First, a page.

Can being overconfident be a reason behind someone's failure? Chief executives with big public persona ooze confidence. They are widely known for their innovation, forward-thinking, and value-creation, willing to take risks and make unconventional decisions. But what if they are way too confident?
According to a new study, researchers revealed that overconfidence has a flip side. Researchers from Stevens Institute of Technology found that overconfident CEOs are 33 per cent more likely to get sued by shareholders than CEOs with normal confidence. However, that legal action is enough to shock their system, lower confidence and curb the future risk-taking behaviour.
"Shareholders are not powerless, their legal actions do make a difference in company operations and help the company better adhere to business regulations and laws," said researcher Suman Banerjee.
The researchers analyzed leadership rosters of 1,500 leading global companies and a Stanford dataset tracking nearly 1,400 shareholder-initiated class-action lawsuits against firms over the 16-year period from 1996 to 2012.
The team then assigned confidence scores to executives largely depending on what portions of their own companies' stock options they have retained or divested after vesting. Half of the team's total sample scored as overconfident by these measures.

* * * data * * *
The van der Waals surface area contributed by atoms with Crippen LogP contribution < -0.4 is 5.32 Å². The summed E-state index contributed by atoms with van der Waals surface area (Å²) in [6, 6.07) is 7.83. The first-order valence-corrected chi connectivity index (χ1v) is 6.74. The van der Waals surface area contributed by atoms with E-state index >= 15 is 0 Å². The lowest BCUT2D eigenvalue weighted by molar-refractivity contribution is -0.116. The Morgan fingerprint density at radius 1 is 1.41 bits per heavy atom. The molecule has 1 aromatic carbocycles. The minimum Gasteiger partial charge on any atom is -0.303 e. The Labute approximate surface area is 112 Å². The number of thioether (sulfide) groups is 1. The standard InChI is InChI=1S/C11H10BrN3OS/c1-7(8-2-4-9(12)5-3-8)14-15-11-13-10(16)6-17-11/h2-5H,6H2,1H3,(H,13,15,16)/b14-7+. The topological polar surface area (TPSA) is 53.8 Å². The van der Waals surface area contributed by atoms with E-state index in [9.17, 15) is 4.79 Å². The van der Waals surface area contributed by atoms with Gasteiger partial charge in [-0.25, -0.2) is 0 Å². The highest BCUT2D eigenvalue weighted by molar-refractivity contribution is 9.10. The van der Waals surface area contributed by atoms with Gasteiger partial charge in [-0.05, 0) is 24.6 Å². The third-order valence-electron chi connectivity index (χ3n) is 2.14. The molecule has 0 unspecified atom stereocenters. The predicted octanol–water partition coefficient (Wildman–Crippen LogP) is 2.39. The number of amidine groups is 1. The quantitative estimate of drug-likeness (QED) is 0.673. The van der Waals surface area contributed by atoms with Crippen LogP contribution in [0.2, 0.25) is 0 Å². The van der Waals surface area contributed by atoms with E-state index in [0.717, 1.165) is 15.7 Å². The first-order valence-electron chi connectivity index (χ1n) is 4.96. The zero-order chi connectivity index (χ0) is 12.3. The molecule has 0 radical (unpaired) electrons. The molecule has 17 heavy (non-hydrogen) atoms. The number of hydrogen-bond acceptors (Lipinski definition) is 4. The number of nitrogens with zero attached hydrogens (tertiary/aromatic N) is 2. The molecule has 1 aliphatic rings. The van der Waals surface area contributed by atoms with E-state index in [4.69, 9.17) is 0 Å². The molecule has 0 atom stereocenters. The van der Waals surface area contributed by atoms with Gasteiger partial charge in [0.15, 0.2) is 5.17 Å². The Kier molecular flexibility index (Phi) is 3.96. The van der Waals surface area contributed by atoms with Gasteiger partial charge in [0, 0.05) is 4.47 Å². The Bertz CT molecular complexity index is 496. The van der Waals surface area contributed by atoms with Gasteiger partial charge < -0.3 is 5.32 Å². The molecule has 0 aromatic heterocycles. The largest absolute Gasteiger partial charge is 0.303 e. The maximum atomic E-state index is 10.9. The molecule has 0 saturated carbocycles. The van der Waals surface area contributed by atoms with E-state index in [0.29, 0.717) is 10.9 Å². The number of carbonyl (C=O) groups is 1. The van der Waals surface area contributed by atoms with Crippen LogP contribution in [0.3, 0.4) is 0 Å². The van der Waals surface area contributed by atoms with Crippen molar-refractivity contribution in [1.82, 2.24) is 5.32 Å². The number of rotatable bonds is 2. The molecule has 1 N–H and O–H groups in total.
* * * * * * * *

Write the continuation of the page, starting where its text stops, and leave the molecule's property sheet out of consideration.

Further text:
Banerjee explained smart CEOs diversify investments; they would theoretically divest their own company's shares as soon as possible and invest in something different as a hedge against the unknown.
Sometimes CEOs don't do that, "They hold onto their own shares, even when they are underperforming in the market because they believe their own leadership is so superior and innovative that they will soon overcome market forces and gain a higher return anyway," said Banerjee.
The findings suggested that overconfident CEOs are more likely to make overly positive statements about their companies that are not yet supported by facts. For example, they might over-invest in the short term, or postpone the accounting or reporting of losses and other negative information.
Banerjee and team also looked at the number of lawsuits occurring after an initial shareholder-initiated lawsuit against an overconfident CEO.
They not only found that a lawsuit reduces the likelihood that an overconfident CEO is sued again but also in some instances, a shareholder-driven lawsuit reduced a CEO's confidence such that CEOs began taking more prudent actions with their own companies' stock options over time.
When the team investigated whether new CEOs inheriting companies from very confident CEOs react the same way, they found that the new CEOs learned from the mistakes of the past. That is, newly hired CEOs were less likely to be overconfident, as measured by stock option behaviours.
"It's a dynamic, self-correcting system, if shareholders are willing to use their power to rein in overoptimistic CEO behaviour, CEO performance and compliance, as well as company operations, can improve," said Banerjee. The study appeared in the Journal of Financial and Quantitative Analysis.
(With ANI Inputs)
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